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1 July 2003

Milk and butter reduce asthma risk

Bottles of milk.

Full-cream milk, butter and brown bread can help to reduce the risk of asthma symptoms in young children, according to new research. A study of 2,978 children, born within six months of each other, followed their progress between the ages of two to three, collecting and analysing data on their food intake and asthma symptoms.

Researchers found that the children who consumed full-cream milk and butter every day as part of their diet were less likely to have asthma symptoms than those who ate it less frequently. Brown bread was also found to be associated with lower rates of asthma and wheeze when eaten every day.

National Asthma Campaign experts have welcomed the study but cautioned that links between diet and asthma are still largely unknown.

The study, carried out in the Netherlands, also looked at other foods, including semi-skimmed milk, dairy products such as yoghurt and chocolate milk, white bread, margarine, cheese, fruit and vegetables. Levels of asthma prevalence were split into three categories: those who had experienced asthma symptoms at some point in their lives; those who had recently experienced symptoms; and those who had recently experienced wheeze. Full-fat milk and butter consistently featured more regularly in the diets of children who had fewer symptoms in each of these categories.

Professor Martyn Partridge, the National Asthma Campaign's chief medical adviser, commented: 'This is an interesting study showing an association between eating brown bread and milk products and a lower prevalence of asthma and wheezing. Whether the association is real and causally related or whether it reflects some other shared lifestyle change is not clear but it is one of a large number of recent studies suggesting associations between nutrition and lung health.'

The researchers admit that lifestyle could have played a part in the findings. For example, families who eat brown bread rather than white may have healthier habits that were not taken into consideration in the study, which could be responsible for reducing the risk of asthma.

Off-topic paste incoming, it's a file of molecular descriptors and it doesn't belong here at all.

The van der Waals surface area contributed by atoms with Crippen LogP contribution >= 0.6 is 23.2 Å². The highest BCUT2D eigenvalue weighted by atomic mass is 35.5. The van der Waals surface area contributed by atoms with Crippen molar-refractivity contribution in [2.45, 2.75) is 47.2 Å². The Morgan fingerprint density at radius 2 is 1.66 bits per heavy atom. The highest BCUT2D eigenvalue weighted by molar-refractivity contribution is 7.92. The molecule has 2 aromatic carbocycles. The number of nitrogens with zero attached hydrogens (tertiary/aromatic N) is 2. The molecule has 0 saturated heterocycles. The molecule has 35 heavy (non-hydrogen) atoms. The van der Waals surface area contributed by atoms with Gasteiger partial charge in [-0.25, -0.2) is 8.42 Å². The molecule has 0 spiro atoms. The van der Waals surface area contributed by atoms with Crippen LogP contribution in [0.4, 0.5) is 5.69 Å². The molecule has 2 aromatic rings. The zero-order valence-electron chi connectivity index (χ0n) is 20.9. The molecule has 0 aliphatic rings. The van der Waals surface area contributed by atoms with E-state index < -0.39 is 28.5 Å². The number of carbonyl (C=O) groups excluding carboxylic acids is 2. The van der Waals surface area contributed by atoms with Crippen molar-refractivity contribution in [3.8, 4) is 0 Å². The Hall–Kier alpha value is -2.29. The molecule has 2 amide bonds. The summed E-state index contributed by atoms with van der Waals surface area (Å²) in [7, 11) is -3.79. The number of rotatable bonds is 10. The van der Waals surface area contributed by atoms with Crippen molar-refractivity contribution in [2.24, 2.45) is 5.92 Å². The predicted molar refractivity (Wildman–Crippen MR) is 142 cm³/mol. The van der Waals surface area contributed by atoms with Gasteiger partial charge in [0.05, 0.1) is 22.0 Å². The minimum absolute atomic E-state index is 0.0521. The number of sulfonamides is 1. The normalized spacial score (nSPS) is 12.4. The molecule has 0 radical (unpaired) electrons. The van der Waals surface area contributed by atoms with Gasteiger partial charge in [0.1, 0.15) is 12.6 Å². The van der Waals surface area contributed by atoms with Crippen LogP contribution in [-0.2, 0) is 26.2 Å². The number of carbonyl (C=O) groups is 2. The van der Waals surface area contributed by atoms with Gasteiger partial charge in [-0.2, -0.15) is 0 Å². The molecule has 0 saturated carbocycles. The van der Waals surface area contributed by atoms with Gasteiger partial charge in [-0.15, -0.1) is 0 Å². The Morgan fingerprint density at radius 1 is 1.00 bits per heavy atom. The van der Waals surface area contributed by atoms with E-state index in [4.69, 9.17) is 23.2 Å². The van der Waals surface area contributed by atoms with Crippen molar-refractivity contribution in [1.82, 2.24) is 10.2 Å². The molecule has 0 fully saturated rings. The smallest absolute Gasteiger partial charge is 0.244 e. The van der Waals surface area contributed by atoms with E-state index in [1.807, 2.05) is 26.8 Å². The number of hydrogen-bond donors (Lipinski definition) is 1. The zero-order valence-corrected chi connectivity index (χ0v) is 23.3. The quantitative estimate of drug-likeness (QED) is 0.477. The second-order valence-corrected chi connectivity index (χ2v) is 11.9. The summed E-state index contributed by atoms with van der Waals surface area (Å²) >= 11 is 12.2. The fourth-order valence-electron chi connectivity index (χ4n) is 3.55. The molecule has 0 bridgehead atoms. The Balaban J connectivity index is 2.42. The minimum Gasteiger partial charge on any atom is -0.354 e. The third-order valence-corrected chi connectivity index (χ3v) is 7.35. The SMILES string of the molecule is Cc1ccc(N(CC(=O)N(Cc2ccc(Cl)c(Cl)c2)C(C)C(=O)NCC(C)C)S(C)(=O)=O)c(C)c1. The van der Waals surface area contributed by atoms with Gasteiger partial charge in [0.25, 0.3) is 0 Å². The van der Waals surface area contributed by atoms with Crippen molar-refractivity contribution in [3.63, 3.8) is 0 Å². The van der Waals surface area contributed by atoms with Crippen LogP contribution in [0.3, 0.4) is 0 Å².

However, previously researchers have found correlations between consumption of full cream milk and low incidence of asthma symptoms in young children. Studies have also suggested that the increase of asthma in the western world may be due to a greater intake of polyunsaturated fats in our diets. Milk and butter are both high in saturated fat.

Professor Partridge added: 'The increasing prevalence of asthma almost certainly reflects multiple lifestyle changes over the last three decades. Nutrition may be one such change, but there is too little data yet to enable us to give concrete dietary advice as to how to eat to avoid asthma.'

Anne Pearson, a nurse on the Campaign's Asthma UK Adviceline, agreed: 'Foods generally are not common triggers for asthma. It's very important that children have a well balanced diet, and dairy products play an important role in this as they are a vital source of calcium, riboflavin, protein and vitamins A and B12.

'There's a common myth that drinking milk produces mucus in the airways,' she added, 'but this is not the case: it just thickens the saliva temporarily. If you suspect that food is causing a problem for your child, you should keep a food and symptom diary for a period of time, then take it to your GP.'


For advice and information on your medication or other asthma treatments, call the Asthma UK Adviceline (08457 01 02 03) or email an asthma specialist nurse.

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